Image: Artist’s composition of a volcanic exo-Io undergoing extreme mass loss. The hidden exomoon is enshrouded in an irradiated gas cloud shining in bright orange-yellow, as would be seen with a sodium filter. Patches of sodium clouds are seen to trail the lunar orbit, possibly driven by the gas giant’s magnetosphere. Credit: © University of Bern, Illustration: Thibaut Roger.
The system in question is WASP-49, a G-class star about 555 light years out in the constellation Lepus near Orion, which is circled by the transiting gas giant planet WASP-49b in an orbit of less than three days at a distance of 0.0379 AU. The prospect of an exo-Io in turn orbiting this world has Apurva Oza, a postdoctoral fellow at the Physics University of Bern and associate of NCCR PlanetS, speaking of the place in apocalyptic, or at least cinematic, terms:
“It would be a dangerous volcanic world with a molten surface of lava, a lunar version of close-in Super Earths like 55 Cancri-e, a place where Jedis go to die, perilously familiar to Anakin Skywalker.”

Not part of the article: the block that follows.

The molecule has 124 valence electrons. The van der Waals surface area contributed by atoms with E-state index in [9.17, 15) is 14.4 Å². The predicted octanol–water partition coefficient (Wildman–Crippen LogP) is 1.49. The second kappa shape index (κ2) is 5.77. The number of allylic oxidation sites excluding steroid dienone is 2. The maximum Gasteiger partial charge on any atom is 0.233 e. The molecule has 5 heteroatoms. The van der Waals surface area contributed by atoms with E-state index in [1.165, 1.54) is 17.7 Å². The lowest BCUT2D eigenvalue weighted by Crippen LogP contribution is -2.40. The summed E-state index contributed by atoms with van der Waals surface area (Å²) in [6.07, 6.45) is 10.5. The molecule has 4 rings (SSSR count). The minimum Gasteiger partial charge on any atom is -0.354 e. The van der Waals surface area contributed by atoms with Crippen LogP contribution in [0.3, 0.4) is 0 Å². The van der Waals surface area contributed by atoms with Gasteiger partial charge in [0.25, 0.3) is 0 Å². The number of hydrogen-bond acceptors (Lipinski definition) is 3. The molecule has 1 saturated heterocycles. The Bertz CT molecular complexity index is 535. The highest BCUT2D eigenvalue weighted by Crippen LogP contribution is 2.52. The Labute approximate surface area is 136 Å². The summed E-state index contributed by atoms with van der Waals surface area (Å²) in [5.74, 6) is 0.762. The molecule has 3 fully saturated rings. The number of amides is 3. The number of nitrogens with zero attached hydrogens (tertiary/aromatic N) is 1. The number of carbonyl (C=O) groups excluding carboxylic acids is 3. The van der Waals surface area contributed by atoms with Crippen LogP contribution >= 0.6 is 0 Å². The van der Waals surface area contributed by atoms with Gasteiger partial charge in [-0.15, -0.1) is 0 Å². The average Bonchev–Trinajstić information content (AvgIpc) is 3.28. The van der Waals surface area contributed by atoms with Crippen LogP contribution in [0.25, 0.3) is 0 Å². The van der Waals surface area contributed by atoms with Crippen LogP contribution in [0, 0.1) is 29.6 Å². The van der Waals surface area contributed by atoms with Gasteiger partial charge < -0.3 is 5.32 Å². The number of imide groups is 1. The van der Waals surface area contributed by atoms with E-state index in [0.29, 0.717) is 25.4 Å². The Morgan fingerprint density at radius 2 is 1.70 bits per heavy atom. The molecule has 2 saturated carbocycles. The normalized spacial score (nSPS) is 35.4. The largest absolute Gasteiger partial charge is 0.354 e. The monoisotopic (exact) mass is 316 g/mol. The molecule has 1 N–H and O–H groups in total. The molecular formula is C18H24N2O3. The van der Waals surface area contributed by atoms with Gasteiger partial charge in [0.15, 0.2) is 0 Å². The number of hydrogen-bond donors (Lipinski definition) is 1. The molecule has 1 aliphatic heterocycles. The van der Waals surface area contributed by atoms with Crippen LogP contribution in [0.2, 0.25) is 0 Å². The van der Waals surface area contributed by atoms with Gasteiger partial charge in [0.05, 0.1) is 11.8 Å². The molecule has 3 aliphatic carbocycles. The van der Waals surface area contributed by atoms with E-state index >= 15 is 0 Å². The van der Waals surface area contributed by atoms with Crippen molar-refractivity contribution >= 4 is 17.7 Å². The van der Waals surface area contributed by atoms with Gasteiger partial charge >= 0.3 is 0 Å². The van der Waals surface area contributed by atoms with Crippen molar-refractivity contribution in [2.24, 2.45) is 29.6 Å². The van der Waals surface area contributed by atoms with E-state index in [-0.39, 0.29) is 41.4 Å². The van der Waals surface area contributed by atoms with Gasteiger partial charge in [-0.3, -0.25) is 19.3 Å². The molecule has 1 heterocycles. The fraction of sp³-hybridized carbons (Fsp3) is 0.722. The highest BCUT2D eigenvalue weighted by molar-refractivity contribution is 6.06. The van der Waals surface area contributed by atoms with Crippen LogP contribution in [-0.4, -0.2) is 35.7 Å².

Oza is lead author of the paper on this work, which is a study of sodium and tides. It’s also a tale of circumstantial evidence, so that we have to keep in mind that we have no discovery of an exomoon here, but rather hints that something unusual is happening in this system that an exomoon could explain. That something would be the effect of enormous tides that, if an exomoon exists around WASP-49b, would heat the moon to stress and reinforce its own volcanic activity, spewing sodium and potassium into space. Both sodium and potassium are useful because they create distinct spectral signatures, and sodium has been detected in the spectra of other exoplanets, but nowhere so far from the planet itself as at WASP-49.